WASHINGTON — WASHINGTON -- The annual gathering of the nation's top pro-Israel lobbying group, which starts here today, will be addressed by Vice President Dick Cheney and U.N. Ambassador John R. Bolton. Politicians are lined up to warn of the threat from Iran and Hamas. Workshops will offer advice on winning the legislative game on Capitol Hill.
But the official program omits a topic likely to be a major theme of corridor chatter: the explosive Justice Department prosecution of two former officials of the group, the American Israel Public Affairs Committee, which is ticking toward an April trial date.
The highly unusual indictment of the former officials, Steven J. Rosen and Keith Weissman, accuses them of receiving classified information about terrorism and Middle East strategy from a Defense Department analyst, Lawrence A. Franklin, and passing it on to a journalist and an Israeli diplomat. Franklin pleaded guilty and was sentenced to 12 1/2 years in prison, though his sentence could be reduced based on his cooperation in the case.
The prosecution has roiled the powerful organization, known as AIPAC, which at first vigorously defended Rosen and Weissman and then fired them last March. And it has generated considerable anger among American Jews who question why the group's representatives were singled out in the first place.
AIPAC would appear to be an unlikely target for the Bush administration; it is a political powerhouse that generally shares the administration's hawkish views on the potential nuclear threat from Iran and the danger of Palestinian militancy. But the case does fit with the administration's determination to stop leaks of classified information.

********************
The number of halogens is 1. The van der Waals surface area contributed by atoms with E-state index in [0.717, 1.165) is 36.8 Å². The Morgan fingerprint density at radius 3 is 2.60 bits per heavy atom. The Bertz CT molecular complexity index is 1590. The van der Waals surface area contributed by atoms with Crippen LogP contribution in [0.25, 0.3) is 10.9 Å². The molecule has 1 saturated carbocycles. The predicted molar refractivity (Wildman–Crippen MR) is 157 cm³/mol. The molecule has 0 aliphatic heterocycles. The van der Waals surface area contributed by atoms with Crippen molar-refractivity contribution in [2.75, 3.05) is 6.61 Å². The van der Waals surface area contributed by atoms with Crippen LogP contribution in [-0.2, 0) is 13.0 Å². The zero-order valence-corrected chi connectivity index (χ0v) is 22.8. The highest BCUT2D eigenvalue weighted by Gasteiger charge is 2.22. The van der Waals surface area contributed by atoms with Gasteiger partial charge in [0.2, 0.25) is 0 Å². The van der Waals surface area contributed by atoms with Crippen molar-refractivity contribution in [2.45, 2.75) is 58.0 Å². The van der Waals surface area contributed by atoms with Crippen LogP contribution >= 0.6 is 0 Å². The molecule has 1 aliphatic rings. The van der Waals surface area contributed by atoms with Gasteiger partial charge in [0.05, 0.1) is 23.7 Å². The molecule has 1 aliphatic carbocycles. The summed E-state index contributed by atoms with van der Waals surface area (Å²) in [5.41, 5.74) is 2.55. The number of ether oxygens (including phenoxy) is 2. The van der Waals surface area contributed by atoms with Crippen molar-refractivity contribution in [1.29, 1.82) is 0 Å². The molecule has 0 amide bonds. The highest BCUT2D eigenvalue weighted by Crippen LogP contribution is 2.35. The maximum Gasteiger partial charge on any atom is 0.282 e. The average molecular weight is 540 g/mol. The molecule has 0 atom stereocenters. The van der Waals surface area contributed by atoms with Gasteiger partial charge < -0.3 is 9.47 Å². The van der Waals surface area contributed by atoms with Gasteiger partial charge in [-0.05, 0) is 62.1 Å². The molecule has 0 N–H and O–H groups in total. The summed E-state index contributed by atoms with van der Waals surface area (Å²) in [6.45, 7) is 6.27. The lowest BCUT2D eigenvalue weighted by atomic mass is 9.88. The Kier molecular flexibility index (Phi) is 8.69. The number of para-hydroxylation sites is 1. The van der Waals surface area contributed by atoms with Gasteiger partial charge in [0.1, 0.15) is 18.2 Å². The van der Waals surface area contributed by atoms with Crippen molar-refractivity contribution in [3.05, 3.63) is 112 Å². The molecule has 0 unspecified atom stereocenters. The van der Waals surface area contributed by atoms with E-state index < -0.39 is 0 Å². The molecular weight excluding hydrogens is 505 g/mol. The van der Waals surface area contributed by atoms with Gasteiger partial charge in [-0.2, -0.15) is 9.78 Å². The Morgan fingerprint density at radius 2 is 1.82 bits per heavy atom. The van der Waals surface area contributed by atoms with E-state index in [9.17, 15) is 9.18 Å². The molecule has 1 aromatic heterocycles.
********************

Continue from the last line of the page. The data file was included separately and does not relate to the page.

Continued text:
Some legal experts say the prosecution threatens political and press freedom, making a felony of the commerce in information and ideas that is Washington's lifeblood. Federal prosecutors are using the Espionage Act for the first time against Americans who are not government officials, do not have a security clearance and, by all indications, were not a part of a foreign spy operation.
"The feeling in the Jewish community is one of indignation at AIPAC's being unfairly targeted by federal prosecutors for trying to find out what everyone in this town is trying to find out - what the government is thinking," said Douglas M. Bloomfield, a legislative director at AIPAC in the 1980s, who now writes a syndicated column on U.S. Middle Eastern policy.
As the marquee conference speakers attest, AIPAC's power has not been visibly diminished by the criminal case. Membership has increased 25 percent over the past two years to more than 100,000, and its budget has grown to $45 million, the group said. "As always, the organization is completely focused on its core mission, the strengthening of the U.S.-Israel relationship," said Patrick Dorton, an AIPAC spokesman.
Bloomfield said he has been told by insiders that the investigation of Rosen, director of foreign policy issues at AIPAC and an influential figure there for more than 20 years, and Weissman, a Middle East analyst with the group since 1993, has proved a "fundraising windfall" as donors rallied to offer their support.
But the case has set off alarms among the policy groups, lobbyists and journalists who swap information, often about national security issues, with executive branch officials and congressional staff members. They were not reassured by a remark from the federal judge hearing the case, at Franklin's sentencing in January, that the laws on classified information were not limited to government officials.
"Persons who have unauthorized possession, who come into unauthorized possession, of classified information, must abide by the law," Judge T.S. Ellis III said. "That applies to academics, lawyers, journalists, professors, whatever."